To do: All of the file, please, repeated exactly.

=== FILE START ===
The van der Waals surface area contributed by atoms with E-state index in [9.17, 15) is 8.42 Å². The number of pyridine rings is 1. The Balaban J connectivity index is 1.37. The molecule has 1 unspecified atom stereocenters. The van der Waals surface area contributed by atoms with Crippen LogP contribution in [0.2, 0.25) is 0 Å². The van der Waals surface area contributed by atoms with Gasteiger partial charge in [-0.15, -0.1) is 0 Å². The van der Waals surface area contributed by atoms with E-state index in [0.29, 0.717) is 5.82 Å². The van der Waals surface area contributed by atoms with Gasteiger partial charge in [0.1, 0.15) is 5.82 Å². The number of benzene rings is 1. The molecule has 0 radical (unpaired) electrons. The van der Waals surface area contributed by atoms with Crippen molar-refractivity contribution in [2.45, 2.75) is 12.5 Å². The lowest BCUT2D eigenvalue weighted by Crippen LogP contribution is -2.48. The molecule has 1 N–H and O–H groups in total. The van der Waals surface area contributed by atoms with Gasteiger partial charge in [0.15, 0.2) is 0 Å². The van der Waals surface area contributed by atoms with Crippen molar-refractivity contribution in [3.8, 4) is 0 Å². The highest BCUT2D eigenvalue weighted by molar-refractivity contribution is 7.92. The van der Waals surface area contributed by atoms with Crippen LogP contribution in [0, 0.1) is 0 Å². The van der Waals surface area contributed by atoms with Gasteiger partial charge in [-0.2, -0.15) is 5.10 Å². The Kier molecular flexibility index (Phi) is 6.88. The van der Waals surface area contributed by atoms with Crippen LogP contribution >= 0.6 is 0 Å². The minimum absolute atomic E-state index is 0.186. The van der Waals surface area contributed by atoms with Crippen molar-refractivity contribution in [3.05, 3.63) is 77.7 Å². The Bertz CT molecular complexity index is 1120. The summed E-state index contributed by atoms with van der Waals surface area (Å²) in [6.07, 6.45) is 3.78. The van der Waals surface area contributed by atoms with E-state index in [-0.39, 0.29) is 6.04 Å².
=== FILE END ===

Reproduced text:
The van der Waals surface area contributed by atoms with E-state index in [9.17, 15) is 8.42 Å². The number of pyridine rings is 1. The Balaban J connectivity index is 1.37. The molecule has 1 unspecified atom stereocenters. The van der Waals surface area contributed by atoms with Crippen LogP contribution in [0.2, 0.25) is 0 Å². The van der Waals surface area contributed by atoms with Gasteiger partial charge in [-0.15, -0.1) is 0 Å². The van der Waals surface area contributed by atoms with E-state index in [0.29, 0.717) is 5.82 Å². The van der Waals surface area contributed by atoms with Gasteiger partial charge in [0.1, 0.15) is 5.82 Å². The number of benzene rings is 1. The molecule has 0 radical (unpaired) electrons. The van der Waals surface area contributed by atoms with Crippen molar-refractivity contribution in [2.45, 2.75) is 12.5 Å². The lowest BCUT2D eigenvalue weighted by Crippen LogP contribution is -2.48. The molecule has 1 N–H and O–H groups in total. The van der Waals surface area contributed by atoms with Gasteiger partial charge in [0.15, 0.2) is 0 Å². The van der Waals surface area contributed by atoms with Crippen molar-refractivity contribution in [3.8, 4) is 0 Å². The highest BCUT2D eigenvalue weighted by molar-refractivity contribution is 7.92. The van der Waals surface area contributed by atoms with Crippen LogP contribution in [0, 0.1) is 0 Å². The van der Waals surface area contributed by atoms with Gasteiger partial charge in [-0.2, -0.15) is 5.10 Å². The Kier molecular flexibility index (Phi) is 6.88. The van der Waals surface area contributed by atoms with Crippen LogP contribution >= 0.6 is 0 Å². The minimum absolute atomic E-state index is 0.186. The van der Waals surface area contributed by atoms with Crippen molar-refractivity contribution in [3.05, 3.63) is 77.7 Å². The Bertz CT molecular complexity index is 1120. The summed E-state index contributed by atoms with van der Waals surface area (Å²) in [6.07, 6.45) is 3.78. The van der Waals surface area contributed by atoms with E-state index in [-0.39, 0.29) is 6.04 Å².